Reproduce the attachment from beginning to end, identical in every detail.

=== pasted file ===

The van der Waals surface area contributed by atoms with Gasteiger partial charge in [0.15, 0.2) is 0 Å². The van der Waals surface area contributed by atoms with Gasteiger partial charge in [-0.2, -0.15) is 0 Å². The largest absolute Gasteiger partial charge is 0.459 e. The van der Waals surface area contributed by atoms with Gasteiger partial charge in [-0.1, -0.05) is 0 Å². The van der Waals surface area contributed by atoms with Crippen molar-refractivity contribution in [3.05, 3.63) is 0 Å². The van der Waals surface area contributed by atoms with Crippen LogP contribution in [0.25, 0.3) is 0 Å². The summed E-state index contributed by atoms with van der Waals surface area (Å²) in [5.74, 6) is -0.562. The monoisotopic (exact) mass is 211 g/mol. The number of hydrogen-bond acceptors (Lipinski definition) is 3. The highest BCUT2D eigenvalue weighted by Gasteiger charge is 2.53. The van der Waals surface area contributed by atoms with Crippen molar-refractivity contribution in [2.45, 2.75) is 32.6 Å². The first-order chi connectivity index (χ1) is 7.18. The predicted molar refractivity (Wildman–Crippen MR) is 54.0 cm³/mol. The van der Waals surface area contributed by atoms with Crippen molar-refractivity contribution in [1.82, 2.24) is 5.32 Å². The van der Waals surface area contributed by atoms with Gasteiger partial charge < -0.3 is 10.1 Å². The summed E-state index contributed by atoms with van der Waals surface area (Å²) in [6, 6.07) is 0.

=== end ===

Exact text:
The van der Waals surface area contributed by atoms with Gasteiger partial charge in [0.15, 0.2) is 0 Å². The van der Waals surface area contributed by atoms with Gasteiger partial charge in [-0.2, -0.15) is 0 Å². The largest absolute Gasteiger partial charge is 0.459 e. The van der Waals surface area contributed by atoms with Gasteiger partial charge in [-0.1, -0.05) is 0 Å². The van der Waals surface area contributed by atoms with Crippen molar-refractivity contribution in [3.05, 3.63) is 0 Å². The van der Waals surface area contributed by atoms with Crippen LogP contribution in [0.25, 0.3) is 0 Å². The summed E-state index contributed by atoms with van der Waals surface area (Å²) in [5.74, 6) is -0.562. The monoisotopic (exact) mass is 211 g/mol. The number of hydrogen-bond acceptors (Lipinski definition) is 3. The highest BCUT2D eigenvalue weighted by Gasteiger charge is 2.53. The van der Waals surface area contributed by atoms with Crippen molar-refractivity contribution in [2.45, 2.75) is 32.6 Å². The first-order chi connectivity index (χ1) is 7.18. The predicted molar refractivity (Wildman–Crippen MR) is 54.0 cm³/mol. The van der Waals surface area contributed by atoms with Crippen molar-refractivity contribution in [1.82, 2.24) is 5.32 Å². The van der Waals surface area contributed by atoms with Gasteiger partial charge < -0.3 is 10.1 Å². The summed E-state index contributed by atoms with van der Waals surface area (Å²) in [6, 6.07) is 0.